• Tue
  • Oct 21, 2014
  • Updated: 5:22am

Blackout simulated at HK airport

PUBLISHED : Wednesday, 20 October, 2004, 12:00am
UPDATED : Wednesday, 20 October, 2004, 12:00am
 

A section of the passenger terminal is plunged into darkness


Hong Kong International Airport was once again plunged into darkness yesterday, but this time authorities were prepared for the power cut which shut down an entire section of the passenger terminal at 1.30am.


Within 90 seconds, power had been restored and the potential impact to passengers declared 'minimal'.


The simulated incident follows a series of glitches in recent months which left parts of Chek Lap Kok airport without lighting, baggage handling systems and air conditioning.


The Airport Authority staged the simulated breakdown yesterday to coincide with the announcement of a planned multi-million dollar power system upgrade in the next 12 months. But senior officials have refused to rule out further disruptions.


'It would be imprudent to make promises for 100 per cent availability with zero interruption,' said the authority's technical services and procurement head Wong Yiu-fai.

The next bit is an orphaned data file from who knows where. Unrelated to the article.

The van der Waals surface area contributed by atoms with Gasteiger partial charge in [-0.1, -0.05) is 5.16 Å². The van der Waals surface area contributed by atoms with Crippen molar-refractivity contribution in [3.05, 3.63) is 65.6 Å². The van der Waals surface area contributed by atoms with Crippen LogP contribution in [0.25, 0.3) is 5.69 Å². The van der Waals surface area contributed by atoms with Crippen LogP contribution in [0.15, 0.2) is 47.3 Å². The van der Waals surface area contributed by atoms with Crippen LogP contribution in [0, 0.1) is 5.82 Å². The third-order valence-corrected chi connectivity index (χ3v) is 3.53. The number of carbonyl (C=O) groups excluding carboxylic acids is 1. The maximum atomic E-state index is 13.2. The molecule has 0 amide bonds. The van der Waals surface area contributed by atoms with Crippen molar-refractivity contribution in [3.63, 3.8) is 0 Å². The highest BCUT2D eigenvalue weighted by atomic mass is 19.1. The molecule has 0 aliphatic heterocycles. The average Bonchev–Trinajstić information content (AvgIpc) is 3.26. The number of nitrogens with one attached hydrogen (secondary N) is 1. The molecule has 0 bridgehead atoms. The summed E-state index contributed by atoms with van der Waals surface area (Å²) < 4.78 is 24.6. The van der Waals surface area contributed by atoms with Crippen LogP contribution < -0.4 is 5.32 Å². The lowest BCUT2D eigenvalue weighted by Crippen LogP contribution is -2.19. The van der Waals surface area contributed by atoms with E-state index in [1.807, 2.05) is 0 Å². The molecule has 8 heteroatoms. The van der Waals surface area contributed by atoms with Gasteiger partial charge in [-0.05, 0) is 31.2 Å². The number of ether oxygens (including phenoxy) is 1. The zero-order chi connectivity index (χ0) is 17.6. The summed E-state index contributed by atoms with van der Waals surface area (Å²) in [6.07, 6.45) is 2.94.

In the most alarming incident, which took place on June 10, a power cut delayed two flights, trapped at least three people in lifts, plunged more than half the passenger terminal into darkness and left shopkeepers and passengers without air conditioning for almost two hours.


Most of the changes announced yesterday are the result of a comprehensive review into the airport's power distribution system and emergency generator as part of a broader investigation by a taskforce.


Some of the new measures include an additional emergency generator, expected to cost about $20 million; improvements to the power supply control system; reconfiguring the air conditioning system; and some rewiring of the power distribution system.


The four-member taskforce, headed by Peter Wong King-keung, was set up by the Airport Authority board to review 17 systems including power and water supply, people and luggage movement, and building management.


Dr Wong said yesterday the remaining in-depth studies and reviews were progressing swiftly and smoothly.


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